Recently, I interviewed one of my favourite YouTubers, Ken Tanaka, from Wish 4 Fish. He was a very nice guy, and gave some great, insightful answers. The reason the answers aren’t in his voice is because I had to take his answers down in bullet form so I didn’t have word for word. I did make sure they were his answers, they just aren’t in the first person perspective.
Q: Can you briefly describe what Wish 4 Fish is all about?
A: Ken’s goal was to help anglers catch more fish. He said he wants his channel to be a better platform for people to learn about fishing. He says he takes suggestions for videos and always replies to all of his fans so he is a very open public figure.
Q: If it was possible to look into a crystal ball and see the future of your channel, what would we see?
A: Ken would like to see continued growth of his channel, with growth comes better destinations to fly fish and create videos. He wants to grow the Wish 4 Fish brand, and grow his fanbase to new states. Overall, ken wants to keep producing and improving content.
Q: Why did you start a YouTube channel in the first place?
A: This one is a funny story, one day Ken was fishing in Minneapolis, and he caught a muskie. By chance a jogger was jogging by and saw his big catch. She stopped and asked Ken if he wanted her to take a photo or video of the catch. Ken posted the video on youtube and the rest was history. After that he watched other fishing Youtubers and realized he could do the same if not better than most of the people he watched. It’s a funny story because it was a complete accident. He never had any intentions on creating a brand.
Q: Was there anyone in the fishing community who inspired you when you started?
A: Ken said he just watched the others which helped him learn the basics. The first channel he got into was Jonathan Barnes’ channel. He credits the Tom Rosenbauer Orvis Podcast for helping him learn the ins and outs of fly fishing. Orvis really influenced him, he watched Pete Kutzer instructional videos, and he just loves the entire brand. When Ken met Tom Rosenbauer, it taught him how important it was to be a good role model. Orvis cares about their customers which showed Ken how important that was, so he tries to do the same.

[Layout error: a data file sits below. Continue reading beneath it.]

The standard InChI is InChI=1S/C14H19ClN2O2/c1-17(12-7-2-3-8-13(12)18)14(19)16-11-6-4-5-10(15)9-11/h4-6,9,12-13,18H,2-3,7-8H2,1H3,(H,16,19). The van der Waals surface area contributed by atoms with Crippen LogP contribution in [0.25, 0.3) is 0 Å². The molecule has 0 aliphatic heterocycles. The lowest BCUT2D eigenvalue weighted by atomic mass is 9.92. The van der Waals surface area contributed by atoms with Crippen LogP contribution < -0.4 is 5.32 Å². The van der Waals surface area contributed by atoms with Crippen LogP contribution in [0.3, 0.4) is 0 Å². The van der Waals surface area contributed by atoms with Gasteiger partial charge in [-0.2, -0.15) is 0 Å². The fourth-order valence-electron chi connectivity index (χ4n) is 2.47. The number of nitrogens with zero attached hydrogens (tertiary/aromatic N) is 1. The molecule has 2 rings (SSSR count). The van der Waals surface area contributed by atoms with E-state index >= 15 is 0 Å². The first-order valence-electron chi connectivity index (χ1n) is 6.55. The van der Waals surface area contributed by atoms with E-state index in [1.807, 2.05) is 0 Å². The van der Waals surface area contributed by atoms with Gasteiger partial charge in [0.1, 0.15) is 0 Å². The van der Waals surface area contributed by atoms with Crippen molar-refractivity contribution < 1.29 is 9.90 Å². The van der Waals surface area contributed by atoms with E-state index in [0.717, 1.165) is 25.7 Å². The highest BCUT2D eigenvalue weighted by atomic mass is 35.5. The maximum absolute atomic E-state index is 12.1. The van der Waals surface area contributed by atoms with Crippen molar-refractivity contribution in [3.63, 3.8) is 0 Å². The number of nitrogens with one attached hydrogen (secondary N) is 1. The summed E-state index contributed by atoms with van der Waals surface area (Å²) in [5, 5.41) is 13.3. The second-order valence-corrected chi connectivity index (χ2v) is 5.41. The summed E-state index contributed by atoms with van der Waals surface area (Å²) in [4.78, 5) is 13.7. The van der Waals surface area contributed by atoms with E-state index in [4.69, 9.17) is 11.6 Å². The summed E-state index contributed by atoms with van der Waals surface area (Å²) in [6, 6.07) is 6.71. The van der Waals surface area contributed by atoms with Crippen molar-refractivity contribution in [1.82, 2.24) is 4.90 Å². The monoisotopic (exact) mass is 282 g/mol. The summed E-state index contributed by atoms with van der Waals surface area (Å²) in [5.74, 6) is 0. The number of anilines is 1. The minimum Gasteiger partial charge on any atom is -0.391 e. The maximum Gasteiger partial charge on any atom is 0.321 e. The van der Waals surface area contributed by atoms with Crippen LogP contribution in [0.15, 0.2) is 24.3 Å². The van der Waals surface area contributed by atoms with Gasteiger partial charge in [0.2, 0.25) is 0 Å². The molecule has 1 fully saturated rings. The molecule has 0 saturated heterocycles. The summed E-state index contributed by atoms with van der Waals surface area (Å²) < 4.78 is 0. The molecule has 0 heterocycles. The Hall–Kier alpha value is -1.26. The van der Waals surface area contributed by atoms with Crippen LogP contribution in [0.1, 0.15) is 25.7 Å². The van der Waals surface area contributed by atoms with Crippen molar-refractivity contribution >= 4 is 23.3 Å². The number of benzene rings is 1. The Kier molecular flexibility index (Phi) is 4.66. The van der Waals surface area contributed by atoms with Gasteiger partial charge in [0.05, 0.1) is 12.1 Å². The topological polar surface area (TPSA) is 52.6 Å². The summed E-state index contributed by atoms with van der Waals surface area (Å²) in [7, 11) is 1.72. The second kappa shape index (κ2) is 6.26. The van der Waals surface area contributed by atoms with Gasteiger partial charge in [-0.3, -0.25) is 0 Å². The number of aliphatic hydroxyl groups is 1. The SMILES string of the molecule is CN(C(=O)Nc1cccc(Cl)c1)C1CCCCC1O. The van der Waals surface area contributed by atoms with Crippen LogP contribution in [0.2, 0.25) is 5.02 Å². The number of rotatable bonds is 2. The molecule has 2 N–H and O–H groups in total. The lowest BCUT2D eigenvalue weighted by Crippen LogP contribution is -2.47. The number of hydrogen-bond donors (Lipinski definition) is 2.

Q: Where is the coolest place you have ever fished?
A: Ken says he fishes a small stream but he didn’t want to disclose the location because it is so good. He did say it was in Utah and described it as “phenomenal”. He likes it because it has so little pressure and when he goes it is fish after fish. He also mentioned the Green River which is a bigger river with good sized fish. He likes the Madison River in Montana because it was where he started fly fishing. He was able to catch a couple of rainbows there.
Q: What advice would you give to any aspiring youtubers?
A: He told me that if you want to start your YouTube channel you have to ask yourself why? If the answer is money then you shouldn’t be doing it. It is not as easy as you may think so you need to do it because you like doing it. For example, Ken had a background in film and marketing, and he owned a production company. You should do it to help the people watching you. It is very difficult to do well, he said, you have to be willing to leave your family for the weekend, and work on very little sleep. He leaves his house on Saturday at one in the morning to go on a trip and stays up for 24 hours at a time. Fish from dusk to dawn and at first it was only for 50 views, thankfully now he gets thousands so it is more rewarding. At first you need to be prepared to make sacrifices. It takes several years to get where Ken is.
Q: What is the hardest part of running your own YouTube channel?
A: The beginning was the hardest part for Ken. He said you work extremely hard for very little reward. He felt rewarded when he felt he helped others get better at fishing. He also said dealing with haters is a bit of a problem for him, he doesn’t have a ton but he still has to make sure he manages his emotions.
Q: Any crazy fishing stories?
A: He didn’t have any “crazy” stories but he told me his favourite. It took place in Minnesota. At the time he was a bass fisher, and a guy told him that for Muskie, he had to do a figure eight at the end of his retrieve. Ken thought this was a dumb idea at first but he saw videos of Muskie anglers doing this exact trick and having success. One day while he was fishing he gave the trick a shot. He did five figure eights and actually caught a Muskie! He described it as one of his most satisfying catches. He even caught it on video. This taught him about sharing information and progressing others.
Q: Did you fish a lot when you were growing up?
A: Ken did fish a lot when he was young he even has pictures of himself fishing when he was four years old. He said he fished a lot with his father growing up and can’t wait to fish with his son. He would fish for a large variety of fish from Bluegill to deep sea. He fished Blues in New York, and Muskie and Pike in Minnesota. Overall, fishing has been a huge part of Ken’s life.